San Diego isn’t flat

San Diego isn’t flat
Black Mountain and Lake Hodges from Elfin Forest Recreational Reserve Photo by Kyle Stock

We are coastal inhabitants. We live between three and about 400 feet above sea level. But San Diego County is not a flat, static landscape. Just off the coast, the dynamic geography rises into peaks, drops into canyons, then up over taller mountains before diving into the Colorado Desert and Anza-Borrego Desert State Park. The mountains of San Diego County tell the geologic history of our beautiful home and provide countless opportunities for recreation and adventure.From all over the coast, peaks can be observed rising into the sky just inland. These closest peaks are just the beginning of a system of mountains called the Peninsular Ranges. These ranges extend from Southern California all the way to the southern tip Baja Peninsula. The Peninsular Ranges are part of a much larger group of mountain ranges called the Coast Ranges or Pacific Mountain System. These ranges extend along the Pacific coast of North America from Alaska through Canada all the way to Mexico.

These ranges, in turn, are part of an even larger system of mountain ranges named the North American Cordillera, consisting of all the mountains of western Canada, the United States and Mexico. Finally, the largest group of mountains in the Western Hemisphere is the American Cordillera. Including all the major mountains of western North America, through the Andes of South America and even into Antarctica. This is essentially the eastern rim of the Ring of Fire and the backbone for half of planet Earth.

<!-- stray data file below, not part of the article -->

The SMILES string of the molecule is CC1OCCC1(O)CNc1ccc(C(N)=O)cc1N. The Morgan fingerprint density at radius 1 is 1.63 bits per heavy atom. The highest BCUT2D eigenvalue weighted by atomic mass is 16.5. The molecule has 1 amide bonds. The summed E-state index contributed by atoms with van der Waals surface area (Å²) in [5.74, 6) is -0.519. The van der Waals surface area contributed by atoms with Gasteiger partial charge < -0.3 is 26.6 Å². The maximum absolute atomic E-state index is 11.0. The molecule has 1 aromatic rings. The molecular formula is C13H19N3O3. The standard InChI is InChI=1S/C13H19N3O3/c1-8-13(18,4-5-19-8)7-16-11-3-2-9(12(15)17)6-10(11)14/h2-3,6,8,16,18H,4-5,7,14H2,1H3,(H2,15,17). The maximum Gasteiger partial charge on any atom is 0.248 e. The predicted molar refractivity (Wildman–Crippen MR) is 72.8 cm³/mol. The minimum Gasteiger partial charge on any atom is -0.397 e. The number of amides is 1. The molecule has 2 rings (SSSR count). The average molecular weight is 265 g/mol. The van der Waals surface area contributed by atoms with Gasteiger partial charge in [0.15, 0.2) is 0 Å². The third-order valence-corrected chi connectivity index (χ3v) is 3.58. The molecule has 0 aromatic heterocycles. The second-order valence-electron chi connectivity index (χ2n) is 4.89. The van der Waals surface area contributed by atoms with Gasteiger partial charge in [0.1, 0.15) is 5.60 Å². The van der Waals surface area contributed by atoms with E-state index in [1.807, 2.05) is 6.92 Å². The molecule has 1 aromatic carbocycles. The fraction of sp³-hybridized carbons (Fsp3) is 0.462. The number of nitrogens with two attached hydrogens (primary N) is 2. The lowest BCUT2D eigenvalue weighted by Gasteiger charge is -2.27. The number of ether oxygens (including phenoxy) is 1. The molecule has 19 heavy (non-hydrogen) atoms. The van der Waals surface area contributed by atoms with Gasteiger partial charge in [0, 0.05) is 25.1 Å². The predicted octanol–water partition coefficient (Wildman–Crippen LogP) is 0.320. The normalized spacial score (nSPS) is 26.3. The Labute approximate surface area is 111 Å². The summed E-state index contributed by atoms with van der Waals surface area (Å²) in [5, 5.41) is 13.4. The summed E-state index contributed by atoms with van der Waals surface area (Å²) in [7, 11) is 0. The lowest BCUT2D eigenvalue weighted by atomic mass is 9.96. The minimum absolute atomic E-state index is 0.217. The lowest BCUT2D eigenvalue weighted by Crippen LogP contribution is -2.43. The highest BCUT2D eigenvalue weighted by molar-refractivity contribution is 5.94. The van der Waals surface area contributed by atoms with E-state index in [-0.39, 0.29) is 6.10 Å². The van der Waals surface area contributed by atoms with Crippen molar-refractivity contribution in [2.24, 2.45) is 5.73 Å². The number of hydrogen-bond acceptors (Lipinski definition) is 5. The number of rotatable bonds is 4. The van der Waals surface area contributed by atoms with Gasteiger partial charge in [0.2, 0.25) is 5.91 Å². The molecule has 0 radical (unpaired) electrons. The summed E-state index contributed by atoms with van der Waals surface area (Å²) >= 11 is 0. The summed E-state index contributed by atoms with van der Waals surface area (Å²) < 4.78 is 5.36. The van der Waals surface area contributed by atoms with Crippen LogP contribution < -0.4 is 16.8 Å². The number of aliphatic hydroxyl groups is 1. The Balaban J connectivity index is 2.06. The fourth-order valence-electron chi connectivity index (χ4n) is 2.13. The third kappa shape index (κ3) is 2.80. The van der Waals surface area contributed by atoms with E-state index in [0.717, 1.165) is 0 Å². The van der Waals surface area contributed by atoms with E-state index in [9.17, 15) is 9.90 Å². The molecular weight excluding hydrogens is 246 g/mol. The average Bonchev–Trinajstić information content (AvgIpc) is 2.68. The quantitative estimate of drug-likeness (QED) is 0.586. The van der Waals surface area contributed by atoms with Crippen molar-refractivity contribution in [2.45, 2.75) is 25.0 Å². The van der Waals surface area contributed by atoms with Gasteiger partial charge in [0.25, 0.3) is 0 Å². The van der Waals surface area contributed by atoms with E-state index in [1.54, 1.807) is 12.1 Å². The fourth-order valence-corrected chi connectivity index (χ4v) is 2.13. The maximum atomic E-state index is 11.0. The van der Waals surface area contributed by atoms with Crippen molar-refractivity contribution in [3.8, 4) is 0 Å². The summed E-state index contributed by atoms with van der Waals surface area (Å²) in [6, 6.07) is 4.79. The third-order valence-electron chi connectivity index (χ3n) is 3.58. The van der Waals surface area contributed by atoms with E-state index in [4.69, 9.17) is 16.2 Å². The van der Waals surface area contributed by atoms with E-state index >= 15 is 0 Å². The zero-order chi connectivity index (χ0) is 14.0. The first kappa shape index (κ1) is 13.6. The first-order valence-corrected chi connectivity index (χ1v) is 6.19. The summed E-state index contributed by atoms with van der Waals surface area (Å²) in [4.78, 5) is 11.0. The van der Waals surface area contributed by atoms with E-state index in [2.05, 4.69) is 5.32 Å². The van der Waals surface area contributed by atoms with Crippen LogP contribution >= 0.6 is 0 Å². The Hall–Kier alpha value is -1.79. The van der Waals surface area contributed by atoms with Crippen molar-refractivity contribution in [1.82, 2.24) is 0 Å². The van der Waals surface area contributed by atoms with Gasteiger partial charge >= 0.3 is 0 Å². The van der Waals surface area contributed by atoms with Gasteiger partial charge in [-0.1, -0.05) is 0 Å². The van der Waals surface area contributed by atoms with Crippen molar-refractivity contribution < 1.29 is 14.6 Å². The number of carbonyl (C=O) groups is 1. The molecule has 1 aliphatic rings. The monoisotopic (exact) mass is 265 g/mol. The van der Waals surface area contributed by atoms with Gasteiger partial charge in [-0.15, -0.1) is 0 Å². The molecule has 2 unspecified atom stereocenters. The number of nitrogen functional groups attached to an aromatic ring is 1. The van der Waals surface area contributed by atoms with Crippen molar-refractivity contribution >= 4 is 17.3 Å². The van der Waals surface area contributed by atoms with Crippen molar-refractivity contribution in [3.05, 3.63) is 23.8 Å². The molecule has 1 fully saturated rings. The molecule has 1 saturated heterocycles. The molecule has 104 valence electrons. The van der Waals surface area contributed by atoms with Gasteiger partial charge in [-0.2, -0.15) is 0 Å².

San Diego’s Peninsular Range Mountains are formed from the same enormous block of intrusive (formed inside the Earth), granitic rock as the majestic Sierra Nevada Mountains. Beginning 120 million years ago, an ocean of liquid rock or magma began to freeze and harden under the Earth’s surface. A finger of this batholith, called a pluton (after Pluto, god of the underworld) sits underneath San Diego County and is exposed as the peaks and ridgelines that we see from the coast.

Our county is striped with fault lines that grind and uplift the pluton. Millions of years of plate tectonics and weathering continue to form the distinctive contours of these plutonic rocks.

One of the closest mountains to the coast and visible from any coastal highpoint or lagoon is 1,554 foot Black Mountain. Located nine miles from the ocean near Rancho Peñasquitos, Black Mountain is characterized by the large antenna on its summit. Directly east of Black Mountain and often visible from the coast sits Mt. Woodson. Rising 2,881 feet above sea level, Mt. Woodson is recognized by the spheroidal weathering of its boulders. Directly south lies 2,696 foot Iron Mountain, a very popular hiking location.

Beyond these peaks, San Diego County rises into larger mountain ranges including the Palomar Mountains, home of the world-famous 200-inch Hale Telescope. The observatory dome is surprisingly visible from a distance. The Cuyamaca Mountains contain the prominent 6,512-foot Cuyamaca Peak. Much of this mountain wilderness is part of the Cleveland National Forest. The high point of San Diego County is near Warner Springs on the Los Coyotes Indian Reservation. Hot Springs Mountain rises to an elevation of 6,533 feet.

The colossal geologic forces that uplift mountains and the persistent meteorological forces that shape them are evident throughout San Diego County. The hiking, biking and trail-running adventures are extensive. The opportunities to enjoy the geology and the resulting ecology are widespread. Although we are coastal inhabitants, we are fortunate to have such dynamic geography in our backyard.

Kyle Stock is originally from Ohio, is a passionate surfer, backpacker, astronomer, gardener, backyard scientist, runner, reader and K-6 science teacher at Solana Santa Fe Elementary in the Solana Beach School District. He can be contacted at kbstock23@gmail.com.

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